It was a dark and stormy night…
No really, it was. The power went out around 4 pm on Friday, and the snow was coming down like the dandruff from that girl in “The Breakfast Club”, not that you could see it. I’d already made the first of what would be several obsessive phone calls to Progress Energy (I’m afraid of the dark, okay? And to their credit, they had the power back on well before they said they might) and the kids were flopped on the floor in a pile of pillows and blankets, having eaten a dinner of cold cereal by candlelight.
Modern technology kept us company overnight, thanks to an MP3 player tuned to some lite-rock radio station playing Christmas carols. Not the best background noise, but at least we were all asleep before they played what Thing One calls “The Dead Mom Song.”
By morning my poor little van was buried, the bumper peeking out between the snow on the ground and the pile on the hood, my signature pink shades mocking me from where they hung from the rearview mirror. It’s no secret that I’m not a fan of snow, and waking up to a cold bed, colder toilet seat, and a snow-covered road didn’t do much for my mood. Still, the kids were overjoyed-they’re homeschooled, so this is as close as they get to a snow day. Bundled up, wrapped in layers of shirts and pants and scarves and boots, they piled out into the yard, playing in snow that buried my littlest baby up to her knees. There were snowballs flying everywhere, snowmen sprouting from the ground everywhere you looked, and wee little footprints that showed their exuberance, criss-crossing across the snow. The sun came out unashamed, lighting the sky peach and pink and plum, as if it had done nothing wrong in abandoning us the day before.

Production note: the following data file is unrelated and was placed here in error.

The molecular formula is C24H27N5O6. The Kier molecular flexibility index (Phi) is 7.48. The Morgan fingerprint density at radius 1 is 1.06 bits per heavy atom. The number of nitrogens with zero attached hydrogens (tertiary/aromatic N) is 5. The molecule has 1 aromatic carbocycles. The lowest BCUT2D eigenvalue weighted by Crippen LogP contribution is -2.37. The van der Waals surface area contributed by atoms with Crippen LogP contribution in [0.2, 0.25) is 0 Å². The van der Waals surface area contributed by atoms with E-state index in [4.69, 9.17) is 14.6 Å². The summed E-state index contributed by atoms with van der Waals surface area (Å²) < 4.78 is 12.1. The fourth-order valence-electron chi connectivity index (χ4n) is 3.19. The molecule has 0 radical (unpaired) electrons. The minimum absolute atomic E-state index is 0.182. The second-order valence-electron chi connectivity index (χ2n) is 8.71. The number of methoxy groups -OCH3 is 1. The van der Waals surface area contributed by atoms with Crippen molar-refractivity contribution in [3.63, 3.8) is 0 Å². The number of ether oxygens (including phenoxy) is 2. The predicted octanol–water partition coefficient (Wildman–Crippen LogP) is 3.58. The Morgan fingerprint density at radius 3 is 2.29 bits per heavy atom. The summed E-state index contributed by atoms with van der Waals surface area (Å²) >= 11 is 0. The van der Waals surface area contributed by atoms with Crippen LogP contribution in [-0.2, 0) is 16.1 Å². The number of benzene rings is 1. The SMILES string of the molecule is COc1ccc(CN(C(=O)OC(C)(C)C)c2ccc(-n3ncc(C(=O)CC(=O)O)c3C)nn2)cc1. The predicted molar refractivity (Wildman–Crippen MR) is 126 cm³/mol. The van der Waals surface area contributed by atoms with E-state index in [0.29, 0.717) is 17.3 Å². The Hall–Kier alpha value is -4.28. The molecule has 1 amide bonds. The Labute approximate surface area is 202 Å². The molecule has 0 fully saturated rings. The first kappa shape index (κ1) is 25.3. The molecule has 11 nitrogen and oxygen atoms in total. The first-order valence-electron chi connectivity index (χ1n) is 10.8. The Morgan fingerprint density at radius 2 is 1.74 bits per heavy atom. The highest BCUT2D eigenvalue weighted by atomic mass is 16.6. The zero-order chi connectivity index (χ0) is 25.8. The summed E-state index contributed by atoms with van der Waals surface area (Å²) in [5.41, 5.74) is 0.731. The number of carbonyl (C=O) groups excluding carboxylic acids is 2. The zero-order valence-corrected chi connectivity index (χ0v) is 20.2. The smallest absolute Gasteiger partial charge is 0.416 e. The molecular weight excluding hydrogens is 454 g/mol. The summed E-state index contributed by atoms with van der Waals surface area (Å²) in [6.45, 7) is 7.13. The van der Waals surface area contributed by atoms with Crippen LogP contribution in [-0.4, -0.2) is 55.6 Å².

By and by the lights flickered on and off and then on again to stay, and we settled back into the old weekend routine: I napped for a bit, woke up and watched “Empire Records” for the millionth time; the kids flopped in front of the Wii and the television; and the kettle hummed on the stove, heating water for cocoa and chai. The only clues to the winter storm that you could tell from inside the house were the piles of damp, discarded clothes and snow-covered boots littering the front room.
Outside the snow is still there, the road undisturbed by snowplow or salt truck. I still don’t want to look at the stuff-days like this, my heart is back in Florida where I could run barefoot all year and never freeze-but my shelves are stocked with food, my cell phone is charged so I don’t go through text withdrawal from my dear friend Newt in Vermont, and all my babies are home, safe and warm where they belong.